Stability of thyroid function in older adults: The Birmingham Elderly Thyroid Study

Lesley Roberts, Deborah McCahon, Oliver Johnson, M. Sayeed Haque, James Parle, F. D.Richard Hobbs*

*Corresponding author for this work

Research output: Contribution to journalArticle (Academic Journal)peer-review

6 Citations (Scopus)
115 Downloads (Pure)

Abstract

Background: Thyroid function tests (TFT) are among the most requested tests internationally. Testing practice is however inconsistent and potentially sub-optimal and overly costly. The natural history of thyroid function remains poorly understood.

Aim: To establish the stability of thyroid function over time, and identify predictors of development of overt thyroid dysfunction
Design: Longitudinal follow-up

Setting: 19 general practices, UK

Method: 2936 Birmingham Elderly Thyroid Study (BETS I) with a baseline TFT result indicating euthyroid or subclinical state were re-tested after approximately 5 years. Change in TSH, FT4 and thyroid status between baseline, and follow-up was determined. Predictors of progression to overt dysfunction were modelled.

Results: Participants contributed 12,919-person years, 17 cases of overt thyroid dysfunction were identified, 13 having been classified at baseline as euthyroid and four as having subclinical thyroid dysfunction. Individuals with subclinical results at baseline were 10 and 16-fold more likely to develop overt hypo and hyperthyroidism respectively compared with euthyroid individuals. TSH and FT4 demonstrated significant stability over time with 61% of participants having a repeat TSH concentration within 0.5 mIU/L of their original result. Predictors of overt hypothyroidism included new treatment with amiodarone (OR 92.1), a new diagnosis of atrial fibrillation (OR 7.4), or renal disease (OR 4.8).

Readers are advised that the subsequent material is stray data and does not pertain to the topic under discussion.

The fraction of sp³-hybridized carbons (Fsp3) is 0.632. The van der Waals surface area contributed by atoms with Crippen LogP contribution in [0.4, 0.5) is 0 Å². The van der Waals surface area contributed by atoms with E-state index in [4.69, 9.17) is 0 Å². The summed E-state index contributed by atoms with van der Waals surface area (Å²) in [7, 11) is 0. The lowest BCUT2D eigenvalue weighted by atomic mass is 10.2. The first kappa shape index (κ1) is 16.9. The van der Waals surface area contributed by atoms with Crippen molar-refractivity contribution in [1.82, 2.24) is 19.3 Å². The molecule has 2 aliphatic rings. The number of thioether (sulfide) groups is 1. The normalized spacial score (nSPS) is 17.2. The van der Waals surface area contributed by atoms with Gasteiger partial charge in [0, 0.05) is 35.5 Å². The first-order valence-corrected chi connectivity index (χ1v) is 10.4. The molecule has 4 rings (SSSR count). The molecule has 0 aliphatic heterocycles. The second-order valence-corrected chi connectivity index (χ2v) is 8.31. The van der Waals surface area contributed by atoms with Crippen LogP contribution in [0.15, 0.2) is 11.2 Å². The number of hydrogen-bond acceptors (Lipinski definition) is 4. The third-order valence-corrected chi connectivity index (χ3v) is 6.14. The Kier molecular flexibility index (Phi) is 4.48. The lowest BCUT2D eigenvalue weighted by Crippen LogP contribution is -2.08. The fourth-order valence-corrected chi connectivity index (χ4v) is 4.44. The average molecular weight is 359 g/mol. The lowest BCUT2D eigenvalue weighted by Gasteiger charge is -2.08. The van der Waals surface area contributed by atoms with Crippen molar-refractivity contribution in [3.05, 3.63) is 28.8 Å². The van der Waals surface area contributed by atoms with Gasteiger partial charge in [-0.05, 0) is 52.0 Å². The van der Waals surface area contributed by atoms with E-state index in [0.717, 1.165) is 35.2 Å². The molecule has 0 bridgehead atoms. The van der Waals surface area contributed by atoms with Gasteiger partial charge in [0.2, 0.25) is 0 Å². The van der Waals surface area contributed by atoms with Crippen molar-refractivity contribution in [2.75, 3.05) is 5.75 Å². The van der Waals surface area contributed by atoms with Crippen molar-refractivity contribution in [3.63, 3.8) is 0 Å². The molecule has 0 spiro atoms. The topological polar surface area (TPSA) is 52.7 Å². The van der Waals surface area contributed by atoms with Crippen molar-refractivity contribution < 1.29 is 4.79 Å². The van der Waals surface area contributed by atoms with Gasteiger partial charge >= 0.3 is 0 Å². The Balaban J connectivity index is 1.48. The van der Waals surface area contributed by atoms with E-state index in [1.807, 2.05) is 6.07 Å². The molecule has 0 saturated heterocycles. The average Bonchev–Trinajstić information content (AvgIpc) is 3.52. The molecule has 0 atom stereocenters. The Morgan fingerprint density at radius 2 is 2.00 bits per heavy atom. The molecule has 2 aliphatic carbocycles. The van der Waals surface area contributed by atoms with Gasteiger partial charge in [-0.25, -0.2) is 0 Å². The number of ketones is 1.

Conclusion: High stability of thyroid function demonstrated over the 5-year interval period should discourage repeat testing, especially where a euthyroid result is in the recent clinical record. Reduced repeat TFTs in older individuals is possible without conferring risk and could result in significant cost savings.
Original languageEnglish
Pages (from-to)e718-e726
Number of pages9
JournalBritish Journal of General Practice
Volume68
Issue number675
Early online date28 Jul 2018
DOIs
Publication statusPublished - 1 Oct 2018

Keywords

  • Ageing
  • General practice
  • Primary health care
  • Subclinical thyroid dysfunction
  • Symptoms
  • Thyroid function test

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